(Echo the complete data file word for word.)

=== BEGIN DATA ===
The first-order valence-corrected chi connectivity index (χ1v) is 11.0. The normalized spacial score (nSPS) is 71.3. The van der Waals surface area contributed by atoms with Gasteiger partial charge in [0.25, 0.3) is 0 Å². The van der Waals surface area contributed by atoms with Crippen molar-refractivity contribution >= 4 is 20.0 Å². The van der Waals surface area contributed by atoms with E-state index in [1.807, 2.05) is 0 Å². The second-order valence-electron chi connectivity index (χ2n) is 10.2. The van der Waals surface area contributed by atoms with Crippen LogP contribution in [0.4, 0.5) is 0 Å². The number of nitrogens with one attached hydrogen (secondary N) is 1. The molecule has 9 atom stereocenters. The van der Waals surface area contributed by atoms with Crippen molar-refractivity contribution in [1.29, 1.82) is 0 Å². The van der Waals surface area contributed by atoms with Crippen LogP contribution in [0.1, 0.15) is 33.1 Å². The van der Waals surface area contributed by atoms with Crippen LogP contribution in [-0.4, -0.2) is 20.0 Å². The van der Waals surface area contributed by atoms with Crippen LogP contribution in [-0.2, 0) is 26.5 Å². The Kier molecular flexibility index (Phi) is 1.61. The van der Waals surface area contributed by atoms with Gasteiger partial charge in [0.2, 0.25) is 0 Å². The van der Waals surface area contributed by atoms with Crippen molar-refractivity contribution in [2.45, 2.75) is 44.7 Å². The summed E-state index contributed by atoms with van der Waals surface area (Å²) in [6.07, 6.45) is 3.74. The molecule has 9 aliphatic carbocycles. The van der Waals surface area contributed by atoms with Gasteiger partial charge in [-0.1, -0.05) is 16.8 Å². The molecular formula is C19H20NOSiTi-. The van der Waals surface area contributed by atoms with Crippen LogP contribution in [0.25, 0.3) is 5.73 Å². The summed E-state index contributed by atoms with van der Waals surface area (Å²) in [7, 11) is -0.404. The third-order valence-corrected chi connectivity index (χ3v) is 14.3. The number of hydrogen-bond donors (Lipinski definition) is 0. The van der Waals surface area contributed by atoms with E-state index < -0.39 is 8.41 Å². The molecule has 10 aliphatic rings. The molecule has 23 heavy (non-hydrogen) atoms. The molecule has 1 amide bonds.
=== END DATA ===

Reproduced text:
The first-order valence-corrected chi connectivity index (χ1v) is 11.0. The normalized spacial score (nSPS) is 71.3. The van der Waals surface area contributed by atoms with Gasteiger partial charge in [0.25, 0.3) is 0 Å². The van der Waals surface area contributed by atoms with Crippen molar-refractivity contribution >= 4 is 20.0 Å². The van der Waals surface area contributed by atoms with E-state index in [1.807, 2.05) is 0 Å². The second-order valence-electron chi connectivity index (χ2n) is 10.2. The van der Waals surface area contributed by atoms with Crippen LogP contribution in [0.4, 0.5) is 0 Å². The number of nitrogens with one attached hydrogen (secondary N) is 1. The molecule has 9 atom stereocenters. The van der Waals surface area contributed by atoms with Crippen molar-refractivity contribution in [1.29, 1.82) is 0 Å². The van der Waals surface area contributed by atoms with Crippen LogP contribution in [0.1, 0.15) is 33.1 Å². The van der Waals surface area contributed by atoms with Crippen LogP contribution in [-0.4, -0.2) is 20.0 Å². The van der Waals surface area contributed by atoms with Crippen LogP contribution in [-0.2, 0) is 26.5 Å². The Kier molecular flexibility index (Phi) is 1.61. The van der Waals surface area contributed by atoms with Gasteiger partial charge in [0.2, 0.25) is 0 Å². The van der Waals surface area contributed by atoms with Crippen molar-refractivity contribution in [2.45, 2.75) is 44.7 Å². The summed E-state index contributed by atoms with van der Waals surface area (Å²) in [6.07, 6.45) is 3.74. The molecule has 9 aliphatic carbocycles. The van der Waals surface area contributed by atoms with Gasteiger partial charge in [-0.1, -0.05) is 16.8 Å². The molecular formula is C19H20NOSiTi-. The van der Waals surface area contributed by atoms with Crippen LogP contribution in [0.25, 0.3) is 5.73 Å². The summed E-state index contributed by atoms with van der Waals surface area (Å²) in [7, 11) is -0.404. The third-order valence-corrected chi connectivity index (χ3v) is 14.3. The number of hydrogen-bond donors (Lipinski definition) is 0. The van der Waals surface area contributed by atoms with E-state index < -0.39 is 8.41 Å². The molecule has 10 aliphatic rings. The molecule has 23 heavy (non-hydrogen) atoms. The molecule has 1 amide bonds.